South Coast spotted gums to be sacrificed for Victorian over logging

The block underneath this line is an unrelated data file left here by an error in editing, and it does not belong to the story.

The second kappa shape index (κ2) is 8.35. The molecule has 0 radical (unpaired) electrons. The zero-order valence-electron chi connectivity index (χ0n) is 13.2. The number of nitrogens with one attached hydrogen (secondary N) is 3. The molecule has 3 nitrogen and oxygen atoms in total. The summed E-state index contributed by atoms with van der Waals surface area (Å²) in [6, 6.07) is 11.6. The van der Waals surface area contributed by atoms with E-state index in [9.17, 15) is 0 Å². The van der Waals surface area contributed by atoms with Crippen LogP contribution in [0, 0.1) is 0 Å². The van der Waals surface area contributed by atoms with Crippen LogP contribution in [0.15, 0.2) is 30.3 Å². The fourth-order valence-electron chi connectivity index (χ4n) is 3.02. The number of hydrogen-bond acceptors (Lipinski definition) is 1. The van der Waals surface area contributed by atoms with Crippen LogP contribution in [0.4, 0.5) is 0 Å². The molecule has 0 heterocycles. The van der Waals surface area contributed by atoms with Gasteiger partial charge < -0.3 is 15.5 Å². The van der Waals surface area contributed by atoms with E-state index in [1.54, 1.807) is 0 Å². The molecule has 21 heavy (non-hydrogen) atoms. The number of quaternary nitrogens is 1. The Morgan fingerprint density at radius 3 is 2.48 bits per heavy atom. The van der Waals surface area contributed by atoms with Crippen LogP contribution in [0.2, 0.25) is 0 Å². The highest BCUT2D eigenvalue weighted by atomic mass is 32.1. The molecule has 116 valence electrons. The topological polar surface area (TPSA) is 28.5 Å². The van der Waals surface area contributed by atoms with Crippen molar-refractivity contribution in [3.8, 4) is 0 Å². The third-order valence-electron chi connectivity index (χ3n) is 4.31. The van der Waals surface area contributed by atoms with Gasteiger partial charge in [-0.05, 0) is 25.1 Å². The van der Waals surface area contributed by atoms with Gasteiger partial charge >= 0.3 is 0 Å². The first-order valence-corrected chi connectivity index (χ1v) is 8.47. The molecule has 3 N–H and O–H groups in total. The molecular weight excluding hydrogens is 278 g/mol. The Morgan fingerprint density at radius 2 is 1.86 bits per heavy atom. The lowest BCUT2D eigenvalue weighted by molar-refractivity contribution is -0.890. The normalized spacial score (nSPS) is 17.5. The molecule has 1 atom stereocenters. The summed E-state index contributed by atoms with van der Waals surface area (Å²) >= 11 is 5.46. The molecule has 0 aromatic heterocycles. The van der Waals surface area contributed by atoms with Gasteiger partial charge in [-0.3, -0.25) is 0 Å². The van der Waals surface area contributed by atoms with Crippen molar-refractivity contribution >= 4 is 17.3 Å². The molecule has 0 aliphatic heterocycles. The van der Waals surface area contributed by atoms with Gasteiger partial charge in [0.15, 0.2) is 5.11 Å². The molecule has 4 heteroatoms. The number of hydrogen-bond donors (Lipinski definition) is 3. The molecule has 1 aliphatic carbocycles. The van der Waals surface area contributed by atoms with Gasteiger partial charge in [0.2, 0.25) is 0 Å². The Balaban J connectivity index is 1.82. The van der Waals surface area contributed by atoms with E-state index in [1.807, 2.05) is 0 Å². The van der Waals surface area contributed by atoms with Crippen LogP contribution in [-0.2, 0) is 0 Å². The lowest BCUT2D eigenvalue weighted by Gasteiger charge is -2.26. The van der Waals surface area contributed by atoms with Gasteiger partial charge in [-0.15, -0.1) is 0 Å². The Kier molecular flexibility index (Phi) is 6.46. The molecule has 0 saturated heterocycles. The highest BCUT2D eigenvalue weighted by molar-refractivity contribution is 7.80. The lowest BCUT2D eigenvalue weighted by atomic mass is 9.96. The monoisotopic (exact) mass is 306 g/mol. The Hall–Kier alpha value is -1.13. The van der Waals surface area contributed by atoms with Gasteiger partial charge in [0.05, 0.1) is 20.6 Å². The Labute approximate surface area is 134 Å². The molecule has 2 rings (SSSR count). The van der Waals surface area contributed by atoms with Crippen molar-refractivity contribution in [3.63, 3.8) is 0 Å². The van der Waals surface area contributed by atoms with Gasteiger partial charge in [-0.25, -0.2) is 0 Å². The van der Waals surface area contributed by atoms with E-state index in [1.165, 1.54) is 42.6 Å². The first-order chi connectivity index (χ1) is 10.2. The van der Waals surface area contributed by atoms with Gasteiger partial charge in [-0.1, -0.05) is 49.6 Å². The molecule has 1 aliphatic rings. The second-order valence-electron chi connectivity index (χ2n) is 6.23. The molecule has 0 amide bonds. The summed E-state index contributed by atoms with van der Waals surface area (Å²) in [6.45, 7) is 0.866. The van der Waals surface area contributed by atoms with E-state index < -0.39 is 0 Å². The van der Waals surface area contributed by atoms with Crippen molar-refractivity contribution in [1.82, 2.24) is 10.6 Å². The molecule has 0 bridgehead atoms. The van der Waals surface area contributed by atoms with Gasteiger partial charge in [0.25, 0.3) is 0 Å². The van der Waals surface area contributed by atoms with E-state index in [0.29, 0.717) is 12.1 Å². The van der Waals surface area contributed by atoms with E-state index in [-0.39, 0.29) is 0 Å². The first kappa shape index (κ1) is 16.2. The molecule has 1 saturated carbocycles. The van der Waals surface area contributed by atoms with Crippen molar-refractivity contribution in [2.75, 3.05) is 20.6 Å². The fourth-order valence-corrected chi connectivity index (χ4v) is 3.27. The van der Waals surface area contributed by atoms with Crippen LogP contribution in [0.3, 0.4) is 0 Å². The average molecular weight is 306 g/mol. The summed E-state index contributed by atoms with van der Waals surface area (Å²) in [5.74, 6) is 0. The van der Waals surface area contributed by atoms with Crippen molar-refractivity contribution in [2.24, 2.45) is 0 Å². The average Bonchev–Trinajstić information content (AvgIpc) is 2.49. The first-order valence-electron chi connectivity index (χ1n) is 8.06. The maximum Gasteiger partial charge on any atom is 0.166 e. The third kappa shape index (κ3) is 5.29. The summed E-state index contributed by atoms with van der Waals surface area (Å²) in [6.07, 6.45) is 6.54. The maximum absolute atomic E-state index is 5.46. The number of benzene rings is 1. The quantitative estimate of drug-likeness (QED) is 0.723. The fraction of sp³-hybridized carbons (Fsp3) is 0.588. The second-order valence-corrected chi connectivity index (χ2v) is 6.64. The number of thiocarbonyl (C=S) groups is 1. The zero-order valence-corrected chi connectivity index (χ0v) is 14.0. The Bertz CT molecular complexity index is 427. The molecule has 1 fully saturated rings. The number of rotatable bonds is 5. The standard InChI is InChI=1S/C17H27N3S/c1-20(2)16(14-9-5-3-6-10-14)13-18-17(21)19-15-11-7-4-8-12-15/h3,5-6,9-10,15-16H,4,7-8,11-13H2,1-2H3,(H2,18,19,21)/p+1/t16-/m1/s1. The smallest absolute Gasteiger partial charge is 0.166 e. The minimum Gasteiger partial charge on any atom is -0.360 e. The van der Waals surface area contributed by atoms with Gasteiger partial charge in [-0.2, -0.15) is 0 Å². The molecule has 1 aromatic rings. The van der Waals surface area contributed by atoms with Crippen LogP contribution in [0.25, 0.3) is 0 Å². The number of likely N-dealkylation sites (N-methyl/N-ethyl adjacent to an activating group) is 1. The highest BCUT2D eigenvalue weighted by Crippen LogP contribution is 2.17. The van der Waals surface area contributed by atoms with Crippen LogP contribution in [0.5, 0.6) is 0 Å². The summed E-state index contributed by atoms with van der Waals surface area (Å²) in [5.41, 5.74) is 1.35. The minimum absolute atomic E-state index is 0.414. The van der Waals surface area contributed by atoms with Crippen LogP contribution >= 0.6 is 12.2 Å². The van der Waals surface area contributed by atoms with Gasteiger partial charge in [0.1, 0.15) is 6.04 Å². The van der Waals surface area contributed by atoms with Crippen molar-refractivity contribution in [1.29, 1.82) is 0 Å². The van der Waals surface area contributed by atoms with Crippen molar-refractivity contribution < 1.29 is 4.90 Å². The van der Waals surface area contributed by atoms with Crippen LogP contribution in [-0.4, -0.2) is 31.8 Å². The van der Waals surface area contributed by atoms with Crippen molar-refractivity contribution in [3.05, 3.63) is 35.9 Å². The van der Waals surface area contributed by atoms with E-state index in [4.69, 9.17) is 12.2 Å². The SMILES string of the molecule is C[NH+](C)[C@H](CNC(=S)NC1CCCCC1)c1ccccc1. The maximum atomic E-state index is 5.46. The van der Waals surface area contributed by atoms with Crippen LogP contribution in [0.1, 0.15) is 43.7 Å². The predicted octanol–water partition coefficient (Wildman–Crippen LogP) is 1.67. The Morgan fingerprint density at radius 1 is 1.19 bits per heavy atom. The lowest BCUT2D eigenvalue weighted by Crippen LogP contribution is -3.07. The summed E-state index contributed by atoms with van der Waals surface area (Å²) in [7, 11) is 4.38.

South Coast conservationists are calling on the Forestry Corporation to explain reports that spotted gums from local coastal forests are to be logged for an ailing sawmill in Victoria. Reports from Victoria suggest that the logs are to make up a shortfall for the controversial Heyfield Mill, Australian Sustainable Hardwoods. The mill made the headlines last year when the owners announced it would close and the Victorian State Government stepped in to buy it for a reported $60 million. The newly appointed General Manager of the Heyfield mill, Mr Vince Hurley made the disclosure in an interview with ABC Gippsland this week. The former owners used cash from the sale to the Victorian Government to relocate to Tasmania where they are setting up a plantation based mill. Forest campaigner Harriett Swift, who is convener of the Chipstop campaign and Deputy Convener of the South East Region Conservation Alliance said that local coast spotted gum forests will now be paying the price for overlogging and bad management in Victoria as well as in NSW. “Trucks hauling these logs will do a round trip over 1,000 km.” “How can this be justified as sustainable, economically or environmentally?” Ms Swift said that the most southerly spotted gums available for logging are in Bermagui State Forest, which is set to be logged in the next few weeks, and forests further north around Bodalla, Corunna, Mogo and Boyne. “These forests are under too much pressure already supplying firewood, woodchips and sawlogs.” Media Release

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